Certain demographics tend to have higher paraben levels. For example, the CDC reports that "females had several-fold higher concentrations of methylparaben and propylparabens than males, which likely reflect the greater use of products containing parabens." And, among adults younger than age 60, non-Hispanic blacks had higher levels of methylparaben than non-Hispanic whites. One explanation is that hair products (such as hair creams, relaxers, and stylers) marketed and used by African Americans are more likely to contain parabens than products used by whites. People in high-income households also tended to have higher concentrations.

So are parabens safe?

Some say that we don’t know. Others say that we know enough.

The CDC says that the presence of parabens in urine does not imply that they cause an adverse health effect. But the CDC also acknowledges that the human health effects from environmental exposure to low levels of parabens are unknown. 

It bothers me, especially for pregnant and nursing moms, that parabens have been detected in human tissues (including the breast tissue of patients with breast cancer), bodily fluids (including breast milk), and can cross the placenta barrier. Some hypothesize that the estrogenic properties of parabens may play a role in breast cancer development. This continues to be studied. (PubMed 2013)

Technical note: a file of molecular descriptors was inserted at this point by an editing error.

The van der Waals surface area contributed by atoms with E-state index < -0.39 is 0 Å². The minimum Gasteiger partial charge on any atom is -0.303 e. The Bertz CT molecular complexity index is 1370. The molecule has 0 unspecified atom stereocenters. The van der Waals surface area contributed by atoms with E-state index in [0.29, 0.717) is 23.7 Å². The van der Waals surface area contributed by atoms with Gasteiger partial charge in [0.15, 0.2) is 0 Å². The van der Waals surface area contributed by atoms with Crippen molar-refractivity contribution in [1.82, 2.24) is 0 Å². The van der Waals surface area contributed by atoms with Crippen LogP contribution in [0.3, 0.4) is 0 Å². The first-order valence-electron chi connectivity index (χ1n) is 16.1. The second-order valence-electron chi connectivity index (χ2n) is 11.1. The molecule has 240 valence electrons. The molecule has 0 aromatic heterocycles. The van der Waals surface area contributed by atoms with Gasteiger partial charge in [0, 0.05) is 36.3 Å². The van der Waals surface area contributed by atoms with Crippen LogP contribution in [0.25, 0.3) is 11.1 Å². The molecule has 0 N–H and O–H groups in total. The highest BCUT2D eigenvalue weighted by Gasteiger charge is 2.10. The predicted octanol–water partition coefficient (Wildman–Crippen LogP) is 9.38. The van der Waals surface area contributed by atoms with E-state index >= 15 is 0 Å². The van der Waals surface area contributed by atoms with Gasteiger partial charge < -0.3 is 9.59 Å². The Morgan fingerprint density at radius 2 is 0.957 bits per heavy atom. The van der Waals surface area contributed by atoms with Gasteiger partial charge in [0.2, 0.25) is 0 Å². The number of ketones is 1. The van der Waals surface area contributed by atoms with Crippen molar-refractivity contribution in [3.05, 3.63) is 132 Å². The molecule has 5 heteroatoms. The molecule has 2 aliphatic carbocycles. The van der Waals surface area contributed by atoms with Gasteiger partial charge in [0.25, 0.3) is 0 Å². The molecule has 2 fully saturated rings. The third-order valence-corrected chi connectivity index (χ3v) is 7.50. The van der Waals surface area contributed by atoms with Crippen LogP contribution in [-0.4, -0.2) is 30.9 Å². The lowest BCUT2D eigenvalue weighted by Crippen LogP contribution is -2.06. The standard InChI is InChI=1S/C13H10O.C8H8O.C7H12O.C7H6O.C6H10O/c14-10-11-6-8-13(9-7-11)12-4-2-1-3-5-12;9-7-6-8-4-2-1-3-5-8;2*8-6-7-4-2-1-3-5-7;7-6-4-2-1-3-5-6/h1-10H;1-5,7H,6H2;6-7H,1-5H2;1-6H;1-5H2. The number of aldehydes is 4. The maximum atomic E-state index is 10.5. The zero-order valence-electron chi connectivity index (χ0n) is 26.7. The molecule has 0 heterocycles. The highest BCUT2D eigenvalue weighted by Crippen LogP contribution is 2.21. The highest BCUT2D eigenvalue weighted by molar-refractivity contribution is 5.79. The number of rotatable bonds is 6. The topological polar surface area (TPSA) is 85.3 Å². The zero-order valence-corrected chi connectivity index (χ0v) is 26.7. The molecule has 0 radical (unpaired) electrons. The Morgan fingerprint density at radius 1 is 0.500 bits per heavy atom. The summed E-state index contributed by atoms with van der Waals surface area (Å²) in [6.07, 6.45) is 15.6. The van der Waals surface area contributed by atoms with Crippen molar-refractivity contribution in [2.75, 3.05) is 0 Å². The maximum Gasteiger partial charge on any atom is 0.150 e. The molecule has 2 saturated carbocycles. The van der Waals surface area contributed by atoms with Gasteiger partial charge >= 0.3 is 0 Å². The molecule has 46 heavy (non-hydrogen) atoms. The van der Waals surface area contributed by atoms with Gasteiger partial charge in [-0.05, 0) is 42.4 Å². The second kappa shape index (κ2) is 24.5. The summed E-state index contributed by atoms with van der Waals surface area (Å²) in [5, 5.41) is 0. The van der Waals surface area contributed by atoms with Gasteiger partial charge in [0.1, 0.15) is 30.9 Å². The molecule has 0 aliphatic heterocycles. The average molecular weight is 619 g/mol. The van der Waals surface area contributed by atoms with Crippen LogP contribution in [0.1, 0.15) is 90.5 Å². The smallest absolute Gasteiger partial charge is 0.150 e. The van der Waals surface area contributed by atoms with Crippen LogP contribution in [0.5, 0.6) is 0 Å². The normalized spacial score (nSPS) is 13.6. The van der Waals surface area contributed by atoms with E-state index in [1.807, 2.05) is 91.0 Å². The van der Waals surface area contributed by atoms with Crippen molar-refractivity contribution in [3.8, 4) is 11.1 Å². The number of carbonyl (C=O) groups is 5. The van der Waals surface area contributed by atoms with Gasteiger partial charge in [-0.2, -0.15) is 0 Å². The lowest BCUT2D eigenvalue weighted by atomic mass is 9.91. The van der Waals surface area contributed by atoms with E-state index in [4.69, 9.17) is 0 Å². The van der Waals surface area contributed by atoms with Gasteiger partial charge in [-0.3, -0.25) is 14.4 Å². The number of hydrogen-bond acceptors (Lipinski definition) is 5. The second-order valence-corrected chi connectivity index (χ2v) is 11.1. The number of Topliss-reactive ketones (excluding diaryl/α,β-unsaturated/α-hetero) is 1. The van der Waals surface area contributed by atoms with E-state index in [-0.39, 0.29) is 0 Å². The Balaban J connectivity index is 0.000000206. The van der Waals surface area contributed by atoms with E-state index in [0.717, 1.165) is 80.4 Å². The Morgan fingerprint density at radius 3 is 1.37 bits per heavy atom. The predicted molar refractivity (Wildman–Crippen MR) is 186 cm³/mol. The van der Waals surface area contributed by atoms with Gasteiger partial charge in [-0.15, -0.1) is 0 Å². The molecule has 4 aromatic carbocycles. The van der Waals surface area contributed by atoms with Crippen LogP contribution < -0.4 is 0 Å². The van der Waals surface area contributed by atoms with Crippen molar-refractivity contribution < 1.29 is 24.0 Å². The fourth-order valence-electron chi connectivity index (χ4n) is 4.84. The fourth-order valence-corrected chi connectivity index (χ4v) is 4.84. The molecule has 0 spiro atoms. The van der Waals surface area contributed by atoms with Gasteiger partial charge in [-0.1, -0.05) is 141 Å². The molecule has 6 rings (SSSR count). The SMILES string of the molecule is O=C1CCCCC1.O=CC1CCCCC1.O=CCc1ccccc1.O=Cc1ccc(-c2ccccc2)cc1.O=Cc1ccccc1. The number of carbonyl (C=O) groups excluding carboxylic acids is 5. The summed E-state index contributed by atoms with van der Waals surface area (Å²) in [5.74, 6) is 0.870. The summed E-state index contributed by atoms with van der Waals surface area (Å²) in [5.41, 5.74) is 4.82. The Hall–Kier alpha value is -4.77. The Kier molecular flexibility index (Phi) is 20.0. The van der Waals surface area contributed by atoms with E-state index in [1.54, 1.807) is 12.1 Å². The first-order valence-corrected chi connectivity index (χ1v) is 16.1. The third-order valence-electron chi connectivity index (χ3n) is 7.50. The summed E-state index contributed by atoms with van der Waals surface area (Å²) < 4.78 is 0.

While FDA scientists continue to review published studies on the safety of parabens but do not feel the need to regulate parabens further (FDA 2022), the nonprofit Breast Cancer Prevention Partners explains that parabens are known endocrine disruptors that can mimic estrogen in the body. “Several studies have shown that parabens can affect the mechanisms of normal breast cells and potentially influence their abnormal growth, leading to increased risk for breast cancer.”

In the meantime, the European Union banned some parabens

Who is most vulnerable to the health effects of parabens?

Consistent with other toxic exposures, the most vulnerable populations to the health effects of parabens are pregnant women, fetuses, and young children. For example, breast tissue is most susceptible to endocrine disruptors during these life stages, according to Breast Cancer Prevention Partners. And certain U.S. states, like Washington, consider some parabens of high concern to children.

Use moisturizers that are safe enough to eat